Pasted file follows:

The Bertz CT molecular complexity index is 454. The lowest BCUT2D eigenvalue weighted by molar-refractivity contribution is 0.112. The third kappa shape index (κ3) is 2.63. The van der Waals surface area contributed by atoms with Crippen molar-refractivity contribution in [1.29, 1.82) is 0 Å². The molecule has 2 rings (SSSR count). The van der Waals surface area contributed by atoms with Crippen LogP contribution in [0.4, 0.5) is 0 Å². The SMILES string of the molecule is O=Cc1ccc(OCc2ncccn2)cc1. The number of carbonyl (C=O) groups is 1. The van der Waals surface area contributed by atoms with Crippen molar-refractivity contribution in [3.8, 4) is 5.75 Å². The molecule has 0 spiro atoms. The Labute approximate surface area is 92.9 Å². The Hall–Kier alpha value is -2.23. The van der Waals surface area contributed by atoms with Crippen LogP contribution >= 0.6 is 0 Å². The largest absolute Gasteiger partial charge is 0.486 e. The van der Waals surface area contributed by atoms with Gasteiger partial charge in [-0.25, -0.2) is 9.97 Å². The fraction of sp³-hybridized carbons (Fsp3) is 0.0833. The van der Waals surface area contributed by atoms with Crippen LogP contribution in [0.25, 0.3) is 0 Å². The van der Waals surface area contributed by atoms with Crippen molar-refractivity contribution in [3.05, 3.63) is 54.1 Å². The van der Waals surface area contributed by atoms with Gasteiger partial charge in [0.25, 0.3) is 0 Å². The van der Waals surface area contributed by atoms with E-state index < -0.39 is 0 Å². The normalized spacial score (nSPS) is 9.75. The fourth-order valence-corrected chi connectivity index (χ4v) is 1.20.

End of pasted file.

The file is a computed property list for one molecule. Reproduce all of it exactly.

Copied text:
The Bertz CT molecular complexity index is 454. The lowest BCUT2D eigenvalue weighted by molar-refractivity contribution is 0.112. The third kappa shape index (κ3) is 2.63. The van der Waals surface area contributed by atoms with Crippen molar-refractivity contribution in [1.29, 1.82) is 0 Å². The molecule has 2 rings (SSSR count). The van der Waals surface area contributed by atoms with Crippen LogP contribution in [0.4, 0.5) is 0 Å². The SMILES string of the molecule is O=Cc1ccc(OCc2ncccn2)cc1. The number of carbonyl (C=O) groups is 1. The van der Waals surface area contributed by atoms with Crippen molar-refractivity contribution in [3.8, 4) is 5.75 Å². The molecule has 0 spiro atoms. The Labute approximate surface area is 92.9 Å². The Hall–Kier alpha value is -2.23. The van der Waals surface area contributed by atoms with Crippen LogP contribution >= 0.6 is 0 Å². The largest absolute Gasteiger partial charge is 0.486 e. The van der Waals surface area contributed by atoms with Gasteiger partial charge in [-0.25, -0.2) is 9.97 Å². The fraction of sp³-hybridized carbons (Fsp3) is 0.0833. The van der Waals surface area contributed by atoms with Crippen LogP contribution in [0.25, 0.3) is 0 Å². The van der Waals surface area contributed by atoms with Crippen molar-refractivity contribution in [3.05, 3.63) is 54.1 Å². The van der Waals surface area contributed by atoms with Gasteiger partial charge in [0.25, 0.3) is 0 Å². The van der Waals surface area contributed by atoms with E-state index < -0.39 is 0 Å². The normalized spacial score (nSPS) is 9.75. The fourth-order valence-corrected chi connectivity index (χ4v) is 1.20.